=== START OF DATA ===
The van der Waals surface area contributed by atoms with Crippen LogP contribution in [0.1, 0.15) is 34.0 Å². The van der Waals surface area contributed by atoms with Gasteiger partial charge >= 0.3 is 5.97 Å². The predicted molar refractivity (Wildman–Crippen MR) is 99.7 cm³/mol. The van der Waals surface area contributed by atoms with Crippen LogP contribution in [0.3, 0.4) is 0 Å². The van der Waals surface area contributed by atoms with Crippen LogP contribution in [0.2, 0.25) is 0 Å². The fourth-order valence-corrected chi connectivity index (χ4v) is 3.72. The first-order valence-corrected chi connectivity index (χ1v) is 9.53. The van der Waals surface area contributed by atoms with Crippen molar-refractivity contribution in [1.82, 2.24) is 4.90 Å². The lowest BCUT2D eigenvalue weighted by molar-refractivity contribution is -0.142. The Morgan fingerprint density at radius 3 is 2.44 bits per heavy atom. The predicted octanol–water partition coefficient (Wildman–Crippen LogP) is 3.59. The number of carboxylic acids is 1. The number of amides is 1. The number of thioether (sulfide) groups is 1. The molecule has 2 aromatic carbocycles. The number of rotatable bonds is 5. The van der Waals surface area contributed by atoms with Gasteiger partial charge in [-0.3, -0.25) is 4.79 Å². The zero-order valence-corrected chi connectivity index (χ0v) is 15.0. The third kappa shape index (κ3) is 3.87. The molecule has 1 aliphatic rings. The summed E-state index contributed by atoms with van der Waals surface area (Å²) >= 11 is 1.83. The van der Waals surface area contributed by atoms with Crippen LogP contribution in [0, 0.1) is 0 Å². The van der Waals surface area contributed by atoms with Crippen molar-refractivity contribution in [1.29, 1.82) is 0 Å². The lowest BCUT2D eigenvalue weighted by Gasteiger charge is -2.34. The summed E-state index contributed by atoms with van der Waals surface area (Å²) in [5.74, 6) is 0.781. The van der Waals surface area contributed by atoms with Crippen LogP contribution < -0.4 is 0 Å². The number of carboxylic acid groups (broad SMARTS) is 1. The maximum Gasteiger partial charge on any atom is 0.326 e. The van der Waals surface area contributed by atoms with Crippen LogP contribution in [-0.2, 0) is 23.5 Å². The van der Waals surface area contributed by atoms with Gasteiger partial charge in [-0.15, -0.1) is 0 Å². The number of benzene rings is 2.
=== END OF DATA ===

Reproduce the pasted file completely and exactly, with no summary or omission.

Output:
The van der Waals surface area contributed by atoms with Crippen LogP contribution in [0.1, 0.15) is 34.0 Å². The van der Waals surface area contributed by atoms with Gasteiger partial charge >= 0.3 is 5.97 Å². The predicted molar refractivity (Wildman–Crippen MR) is 99.7 cm³/mol. The van der Waals surface area contributed by atoms with Crippen LogP contribution in [0.3, 0.4) is 0 Å². The van der Waals surface area contributed by atoms with Crippen LogP contribution in [0.2, 0.25) is 0 Å². The fourth-order valence-corrected chi connectivity index (χ4v) is 3.72. The first-order valence-corrected chi connectivity index (χ1v) is 9.53. The van der Waals surface area contributed by atoms with Crippen molar-refractivity contribution in [1.82, 2.24) is 4.90 Å². The lowest BCUT2D eigenvalue weighted by molar-refractivity contribution is -0.142. The Morgan fingerprint density at radius 3 is 2.44 bits per heavy atom. The predicted octanol–water partition coefficient (Wildman–Crippen LogP) is 3.59. The number of carboxylic acids is 1. The number of amides is 1. The number of thioether (sulfide) groups is 1. The molecule has 2 aromatic carbocycles. The number of rotatable bonds is 5. The van der Waals surface area contributed by atoms with Gasteiger partial charge in [-0.3, -0.25) is 4.79 Å². The zero-order valence-corrected chi connectivity index (χ0v) is 15.0. The third kappa shape index (κ3) is 3.87. The molecule has 1 aliphatic rings. The summed E-state index contributed by atoms with van der Waals surface area (Å²) >= 11 is 1.83. The van der Waals surface area contributed by atoms with Crippen LogP contribution in [0, 0.1) is 0 Å². The van der Waals surface area contributed by atoms with Crippen molar-refractivity contribution in [1.29, 1.82) is 0 Å². The lowest BCUT2D eigenvalue weighted by Gasteiger charge is -2.34. The summed E-state index contributed by atoms with van der Waals surface area (Å²) in [5.74, 6) is 0.781. The van der Waals surface area contributed by atoms with Crippen LogP contribution < -0.4 is 0 Å². The number of carboxylic acid groups (broad SMARTS) is 1. The maximum Gasteiger partial charge on any atom is 0.326 e. The van der Waals surface area contributed by atoms with Crippen LogP contribution in [-0.2, 0) is 23.5 Å². The van der Waals surface area contributed by atoms with Gasteiger partial charge in [-0.15, -0.1) is 0 Å². The number of benzene rings is 2.